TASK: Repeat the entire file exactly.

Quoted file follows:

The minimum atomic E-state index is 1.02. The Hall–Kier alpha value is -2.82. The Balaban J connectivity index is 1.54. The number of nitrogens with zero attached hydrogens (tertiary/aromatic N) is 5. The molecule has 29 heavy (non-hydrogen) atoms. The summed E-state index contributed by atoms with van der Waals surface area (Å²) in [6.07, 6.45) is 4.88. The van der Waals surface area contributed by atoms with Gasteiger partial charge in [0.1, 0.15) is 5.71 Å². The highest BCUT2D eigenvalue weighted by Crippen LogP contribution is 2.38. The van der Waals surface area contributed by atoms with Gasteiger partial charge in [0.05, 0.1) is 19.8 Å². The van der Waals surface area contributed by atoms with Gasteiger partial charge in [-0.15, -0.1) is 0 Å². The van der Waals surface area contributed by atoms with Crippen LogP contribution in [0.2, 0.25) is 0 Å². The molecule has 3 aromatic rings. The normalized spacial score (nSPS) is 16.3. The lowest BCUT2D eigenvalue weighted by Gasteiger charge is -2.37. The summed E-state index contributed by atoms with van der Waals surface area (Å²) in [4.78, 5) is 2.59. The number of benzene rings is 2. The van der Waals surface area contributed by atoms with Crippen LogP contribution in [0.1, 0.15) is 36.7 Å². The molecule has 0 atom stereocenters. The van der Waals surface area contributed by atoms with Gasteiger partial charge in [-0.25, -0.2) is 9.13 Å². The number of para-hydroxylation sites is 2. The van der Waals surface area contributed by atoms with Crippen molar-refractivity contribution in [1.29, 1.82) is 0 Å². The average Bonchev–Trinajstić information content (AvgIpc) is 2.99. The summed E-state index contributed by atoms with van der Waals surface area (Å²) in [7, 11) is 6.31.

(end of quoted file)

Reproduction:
The minimum atomic E-state index is 1.02. The Hall–Kier alpha value is -2.82. The Balaban J connectivity index is 1.54. The number of nitrogens with zero attached hydrogens (tertiary/aromatic N) is 5. The molecule has 29 heavy (non-hydrogen) atoms. The summed E-state index contributed by atoms with van der Waals surface area (Å²) in [6.07, 6.45) is 4.88. The van der Waals surface area contributed by atoms with Gasteiger partial charge in [0.1, 0.15) is 5.71 Å². The highest BCUT2D eigenvalue weighted by Crippen LogP contribution is 2.38. The van der Waals surface area contributed by atoms with Gasteiger partial charge in [0.05, 0.1) is 19.8 Å². The van der Waals surface area contributed by atoms with Gasteiger partial charge in [-0.15, -0.1) is 0 Å². The van der Waals surface area contributed by atoms with Crippen LogP contribution in [0.2, 0.25) is 0 Å². The molecule has 3 aromatic rings. The normalized spacial score (nSPS) is 16.3. The lowest BCUT2D eigenvalue weighted by Gasteiger charge is -2.37. The summed E-state index contributed by atoms with van der Waals surface area (Å²) in [4.78, 5) is 2.59. The number of benzene rings is 2. The van der Waals surface area contributed by atoms with Crippen LogP contribution in [0.1, 0.15) is 36.7 Å². The molecule has 0 atom stereocenters. The van der Waals surface area contributed by atoms with Gasteiger partial charge in [-0.25, -0.2) is 9.13 Å². The number of para-hydroxylation sites is 2. The van der Waals surface area contributed by atoms with Crippen molar-refractivity contribution in [1.29, 1.82) is 0 Å². The average Bonchev–Trinajstić information content (AvgIpc) is 2.99. The summed E-state index contributed by atoms with van der Waals surface area (Å²) in [7, 11) is 6.31.